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Cultural differences across borders in business

To be successful when conducting business between Canada and Brazil, it is important to understand the culture. “There are business opportunities everywhere,“ says Andris Nudelman, Chairman of the Canadian Council for the Americas, as long as aspiring entrepreneurs take the proper measures to get to know their environment and the people.
Nudelman suggests that the first step for newcomers who want to start a business in Canada is to develop a network of contacts. He says there are numerous resources available to start getting to know others, such as Small Business BC and other business associations.
Similarly, Felipe Ramos, Executive Chef and Partner at Rio Brazilian Steakhouse, says that in both Canada and Brazil, getting to know people is the most important thing.A Ramos also suggests that it’s all right for newcomers to take a lower position than they’re used to when they arrive in Canada.
When Ramos arrived in Vancouver, he had already been a chef for several years, but took a job as a cook for one year and slowly built
up his network.
However, Nudelman cautions that Canadians are completely focused on business, contrary to Brazilians, where personal relationships are a big part of business culture and can make or break a deal.
Another cultural difference that Nudelman has observed is that Brazilians hardly say “no“ when going into a business meeting, but it’s not the case in Canada. He says some Brazilians might find this uncomfortable, but he considers it to be a productive attitude.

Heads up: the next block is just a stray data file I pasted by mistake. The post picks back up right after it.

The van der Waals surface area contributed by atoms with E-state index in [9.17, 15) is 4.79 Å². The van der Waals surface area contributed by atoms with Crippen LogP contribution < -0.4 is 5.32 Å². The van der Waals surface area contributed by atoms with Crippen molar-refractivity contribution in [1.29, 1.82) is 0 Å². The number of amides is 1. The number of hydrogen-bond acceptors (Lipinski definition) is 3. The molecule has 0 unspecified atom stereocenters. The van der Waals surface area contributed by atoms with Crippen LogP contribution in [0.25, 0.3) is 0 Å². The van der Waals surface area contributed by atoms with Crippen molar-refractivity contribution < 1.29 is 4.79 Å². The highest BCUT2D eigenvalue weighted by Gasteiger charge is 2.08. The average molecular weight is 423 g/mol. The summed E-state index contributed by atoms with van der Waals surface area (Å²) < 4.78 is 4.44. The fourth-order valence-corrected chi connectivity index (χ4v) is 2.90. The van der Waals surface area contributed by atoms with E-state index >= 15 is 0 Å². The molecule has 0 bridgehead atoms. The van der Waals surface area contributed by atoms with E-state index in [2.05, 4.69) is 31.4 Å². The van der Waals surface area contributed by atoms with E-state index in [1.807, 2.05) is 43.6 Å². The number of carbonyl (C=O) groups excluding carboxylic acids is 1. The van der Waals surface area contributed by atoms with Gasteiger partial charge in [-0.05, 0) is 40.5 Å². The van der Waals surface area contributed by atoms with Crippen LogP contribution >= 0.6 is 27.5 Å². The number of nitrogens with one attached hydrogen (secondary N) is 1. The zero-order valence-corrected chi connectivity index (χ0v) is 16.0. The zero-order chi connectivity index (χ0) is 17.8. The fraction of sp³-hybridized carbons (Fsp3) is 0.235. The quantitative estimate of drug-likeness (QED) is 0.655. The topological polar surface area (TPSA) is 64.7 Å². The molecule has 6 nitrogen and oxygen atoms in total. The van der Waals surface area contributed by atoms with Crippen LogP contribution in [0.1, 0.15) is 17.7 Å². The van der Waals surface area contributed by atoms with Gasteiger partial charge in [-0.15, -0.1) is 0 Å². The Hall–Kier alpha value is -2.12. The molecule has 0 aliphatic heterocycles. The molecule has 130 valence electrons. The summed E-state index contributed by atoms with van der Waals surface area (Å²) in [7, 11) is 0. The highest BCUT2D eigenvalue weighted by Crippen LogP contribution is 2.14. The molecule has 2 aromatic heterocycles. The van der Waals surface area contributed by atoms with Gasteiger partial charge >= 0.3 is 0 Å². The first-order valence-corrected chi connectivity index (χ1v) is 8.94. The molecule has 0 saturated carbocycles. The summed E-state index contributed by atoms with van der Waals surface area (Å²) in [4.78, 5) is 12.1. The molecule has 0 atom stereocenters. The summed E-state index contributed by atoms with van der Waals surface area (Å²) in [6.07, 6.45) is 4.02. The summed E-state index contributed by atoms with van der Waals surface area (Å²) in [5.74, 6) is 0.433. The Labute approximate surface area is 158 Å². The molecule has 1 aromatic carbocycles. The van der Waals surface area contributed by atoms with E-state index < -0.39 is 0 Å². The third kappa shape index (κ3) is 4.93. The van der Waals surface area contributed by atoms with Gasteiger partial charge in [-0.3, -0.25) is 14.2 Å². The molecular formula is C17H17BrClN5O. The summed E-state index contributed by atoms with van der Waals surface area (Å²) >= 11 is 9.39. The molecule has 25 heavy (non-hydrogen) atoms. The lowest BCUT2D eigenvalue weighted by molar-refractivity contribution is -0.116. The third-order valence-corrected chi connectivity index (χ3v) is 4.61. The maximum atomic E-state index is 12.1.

On the other hand, Nudelman notes that there are also many similarities between both countries because of the large, mutual presence of multinational corporations.
“They are managed in a more Western style that’s very similar to the Canadian way of doing business,“ he says.
Ramos says having both countries so
intertwined is helpful for both economies to advance. “It’s a benefit to Canada because we’re training the workforce, and it’s a benefit to Brazil because it’s exporting our culture,“
he says.
After building a solid business network, Nudelman suggests reviewing the business environment and consumption habits
of Canadians.
“You have to do a very comprehensive analysis of the business, of the environment, competition¦ all this information is available,“ he says.
“The results will depend on how hard you’re going to work,“ he believes.

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